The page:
Egypt: Political prisoners beaten and tortured in Badr Prison

Lawyer Baqer, blogger Oxygen and activist Douma were beaten and tortured in Badr 1 Prison, according to a prisoner defending campaign.

Human rights lawyer Mohamed El-Baqer, blogger Mohamed “Oxygen” Ibrahim, and activist Ahmed Douma were all beaten and tortured in Badr 1 Prison, the human rights defender-led Till the Last Prisoner campaign reported on mid-April.

According to the campaign, the three were attacked after coming to the defense of their cellmate Hamed Sedeek, who was himself assaulted after refusing to attend a court hearing.

Sedeek, a doctor in his sixties, has suffered several health complications during his three and a half years behind bars. The trio were then sent into solitary confinement as punishment.

Douma has been arbitrarily detained for nearly a decade, while El-Baqer and Ibrahim were each arrested in 2019 and later sentenced to several years in prison alongside activist and author Alaa Abdel Fattah.

El-Baqer was recently included in the State Department’s Without Just Cause political prisoners campaign.

Authorities hold up the Badr Rehabilitation and Correctional Center as a model of humane treatment of prisoners, but it continues to host the same abuses as Egypt’s older prisons.

The Egyptian Network for Human Rights today shared a letter documenting five more attempted suicides in the now-notorious Badr 3 Prison amid authorities’ collective punishment against detainees there.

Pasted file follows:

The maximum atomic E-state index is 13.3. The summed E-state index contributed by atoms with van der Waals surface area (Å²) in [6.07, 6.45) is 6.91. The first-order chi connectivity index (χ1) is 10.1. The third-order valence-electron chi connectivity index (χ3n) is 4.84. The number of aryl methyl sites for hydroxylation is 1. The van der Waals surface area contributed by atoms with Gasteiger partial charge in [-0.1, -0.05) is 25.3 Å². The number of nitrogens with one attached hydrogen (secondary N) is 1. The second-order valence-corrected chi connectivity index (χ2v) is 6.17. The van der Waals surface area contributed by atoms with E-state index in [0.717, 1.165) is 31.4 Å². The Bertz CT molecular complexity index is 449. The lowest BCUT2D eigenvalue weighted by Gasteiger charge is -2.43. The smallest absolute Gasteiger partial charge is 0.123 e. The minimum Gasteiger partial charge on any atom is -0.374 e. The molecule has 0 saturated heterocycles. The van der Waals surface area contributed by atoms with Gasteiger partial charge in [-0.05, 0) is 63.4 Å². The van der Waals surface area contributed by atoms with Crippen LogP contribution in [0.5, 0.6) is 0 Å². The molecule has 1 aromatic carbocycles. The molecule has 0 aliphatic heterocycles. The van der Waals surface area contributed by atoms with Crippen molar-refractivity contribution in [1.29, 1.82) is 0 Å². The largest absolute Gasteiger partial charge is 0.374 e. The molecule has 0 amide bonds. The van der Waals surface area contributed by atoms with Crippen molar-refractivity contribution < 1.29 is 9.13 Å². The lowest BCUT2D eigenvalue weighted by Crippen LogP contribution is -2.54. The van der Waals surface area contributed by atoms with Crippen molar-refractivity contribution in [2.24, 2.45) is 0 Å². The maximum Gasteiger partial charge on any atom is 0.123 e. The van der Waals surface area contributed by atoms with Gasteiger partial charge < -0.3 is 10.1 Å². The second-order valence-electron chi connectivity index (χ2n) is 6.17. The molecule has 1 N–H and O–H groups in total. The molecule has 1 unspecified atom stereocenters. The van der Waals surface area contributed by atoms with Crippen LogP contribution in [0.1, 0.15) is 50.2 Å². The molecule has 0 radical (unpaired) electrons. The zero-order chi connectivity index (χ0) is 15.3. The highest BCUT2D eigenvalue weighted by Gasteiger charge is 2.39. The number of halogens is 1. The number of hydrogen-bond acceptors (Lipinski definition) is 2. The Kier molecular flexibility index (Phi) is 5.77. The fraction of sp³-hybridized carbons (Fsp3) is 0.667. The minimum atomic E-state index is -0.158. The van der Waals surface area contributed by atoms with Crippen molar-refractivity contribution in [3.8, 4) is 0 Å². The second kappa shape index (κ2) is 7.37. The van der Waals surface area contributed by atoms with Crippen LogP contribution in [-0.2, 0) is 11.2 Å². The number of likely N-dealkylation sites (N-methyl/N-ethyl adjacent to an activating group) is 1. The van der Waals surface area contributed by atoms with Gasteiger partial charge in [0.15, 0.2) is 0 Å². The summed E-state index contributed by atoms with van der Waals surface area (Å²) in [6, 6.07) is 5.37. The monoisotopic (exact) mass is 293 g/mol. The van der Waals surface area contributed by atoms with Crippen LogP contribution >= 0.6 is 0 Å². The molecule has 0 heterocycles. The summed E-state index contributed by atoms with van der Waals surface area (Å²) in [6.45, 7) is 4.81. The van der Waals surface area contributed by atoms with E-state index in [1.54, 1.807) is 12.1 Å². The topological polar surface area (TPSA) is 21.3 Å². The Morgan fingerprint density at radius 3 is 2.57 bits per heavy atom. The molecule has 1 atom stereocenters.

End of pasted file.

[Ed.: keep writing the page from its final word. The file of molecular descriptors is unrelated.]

A court charged former Civil Democratic Movement Spokesperson Yehia Hussein Abdel Hady with spreading false news yesterday, accusing him of “recidivism” less than one year after he was released from a previous false news jailing.

Abdel Hady was convicted of spreading false news in May 2022 after already spending three and a half years in pretrial detention. Although he was sentenced to four years in prison, he left prison one week later after receiving a presidential pardon.

The court, however, accused him of committing the same “crime” again, pointing to three articles that he published, entitled “When will they speak,” “Shame and dialogue,” and “But everyone must be released, including the Brotherhood.”

Abdel Hady’s lawyers requested time to view the case papers, so the court adjourned the trial until May 11 and did not order him into detention.